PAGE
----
3. Legislative bodies
At times, legislatures and parliaments are overlooked in the extractive industries sector value chain, and are often affected by weak institutional capacity and more powerful executive bodies. However, legislatures have the potential to play a vital role in effective management of oil, gas and mining sectors. Through their core law-making and oversight functions, they hold the “power of the purse” in control of public expenditure.
In law-making, legislatures are responsible for reviewing bills and enacting legislation needed to support the extractives sector. Legislatures also play an important role in extractives sector contract making in some countries. Legislatures also serve an oversight function that allows them, and particularly their committees, to:
Inject accountability through investigation of oil, gas and mining sector issues; and
Scrutinise government activities and the allocation of funds.
The latter function can extend to the scrutiny of national resource companies, perhaps through a requirement to submit annual reports and audited financial statements. For instance, under Norway’s Petroleum Act, the state petroleum company, Statoil, is obliged to report to the legislature on any projects it undertakes which have significant economic and social impacts or which have costs reaching to more than US$840 million.
Finally, in their representative role, legislatures can ensure public participation in the political process as it relates to these sectors.
Key roles of parliaments in the EI sector
In a World Bank study, key roles of parliaments have been identified in five important stages of the EI value chain which are crucial to avoid the resource curse. These are as follows:
1. The decision to extract – legislatures can commission studies and consult experts on the potential consequences of extraction of the resources, in order to make a decision of whether to exploit or leave the resource in the ground;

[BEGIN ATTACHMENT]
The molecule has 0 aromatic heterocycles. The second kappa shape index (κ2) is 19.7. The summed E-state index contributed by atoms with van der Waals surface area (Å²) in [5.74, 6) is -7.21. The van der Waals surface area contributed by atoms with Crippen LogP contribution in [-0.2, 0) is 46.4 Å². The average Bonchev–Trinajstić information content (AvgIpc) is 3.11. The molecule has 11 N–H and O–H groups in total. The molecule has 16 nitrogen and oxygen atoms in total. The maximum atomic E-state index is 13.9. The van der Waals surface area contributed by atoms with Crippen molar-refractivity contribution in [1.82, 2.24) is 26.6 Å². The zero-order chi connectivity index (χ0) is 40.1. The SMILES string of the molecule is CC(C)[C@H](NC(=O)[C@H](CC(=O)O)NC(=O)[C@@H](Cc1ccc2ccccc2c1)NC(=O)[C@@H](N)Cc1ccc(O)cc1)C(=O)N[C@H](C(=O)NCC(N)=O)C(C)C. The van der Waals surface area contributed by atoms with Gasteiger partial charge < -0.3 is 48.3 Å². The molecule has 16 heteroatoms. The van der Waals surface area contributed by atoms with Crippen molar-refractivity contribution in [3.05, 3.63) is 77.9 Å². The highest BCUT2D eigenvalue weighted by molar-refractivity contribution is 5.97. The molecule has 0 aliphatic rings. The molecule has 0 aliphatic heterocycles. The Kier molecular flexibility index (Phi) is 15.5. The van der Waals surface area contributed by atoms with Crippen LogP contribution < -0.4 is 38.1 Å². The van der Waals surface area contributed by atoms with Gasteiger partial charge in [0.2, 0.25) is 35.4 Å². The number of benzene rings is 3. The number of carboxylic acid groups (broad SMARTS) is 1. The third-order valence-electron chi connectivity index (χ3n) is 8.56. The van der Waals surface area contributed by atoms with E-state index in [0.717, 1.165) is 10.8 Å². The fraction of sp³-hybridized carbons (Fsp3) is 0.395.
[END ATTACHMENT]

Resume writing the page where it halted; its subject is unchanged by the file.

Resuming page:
2. Contracts and licences – legislatures can vet contracts and ensure that certain terms like fiscal and taxation and local content are properly addressed. Usually, the drafting and negotiation of contracts is the responsibility of executive branch ministries or state-owned enterprises. After this. Some countries require the final, negotiated contract or selected bid to be ratified by parliament for it to come into effect. The following countries require parliamentary vetting of contracts: Azerbaijan, Egypt, Georgia, Kenya, Kyrgyzstan, Liberia, Sierra Leone and Yemen;
3. Monitoring of operations – Parliamentary committees can use hearings and make field visits to monitor compliance with contractual terms, ask relevant questions, and produce committee reports. They can also seek executive clarifications during parliamentary sittings, and liaise with civil society and administrative organs to monitor compliance;
4. Collection of revenues – Parliament or parliamentary committee can compare estimated revenues in the approved budget with actual received revenues, and flag any major differences. In reports. Parliament can also engage with the media to highlight discrepancies and conduct investigations. Parliament can also seek updates on the workings and commitments of Extractive Industries Transparency Initiative (EITI) multi-stakeholder groups, where a country is an EITI member; and
5. Revenue spending – Monitoring of revenue spending can be through efforts of a parliamentary audit committee and public accounts committee, and seeking audit reports from the auditor general. Clarifications on audit reports should be sought in parliamentary seating, and the findings publicised in order to maintain pressure on the executive.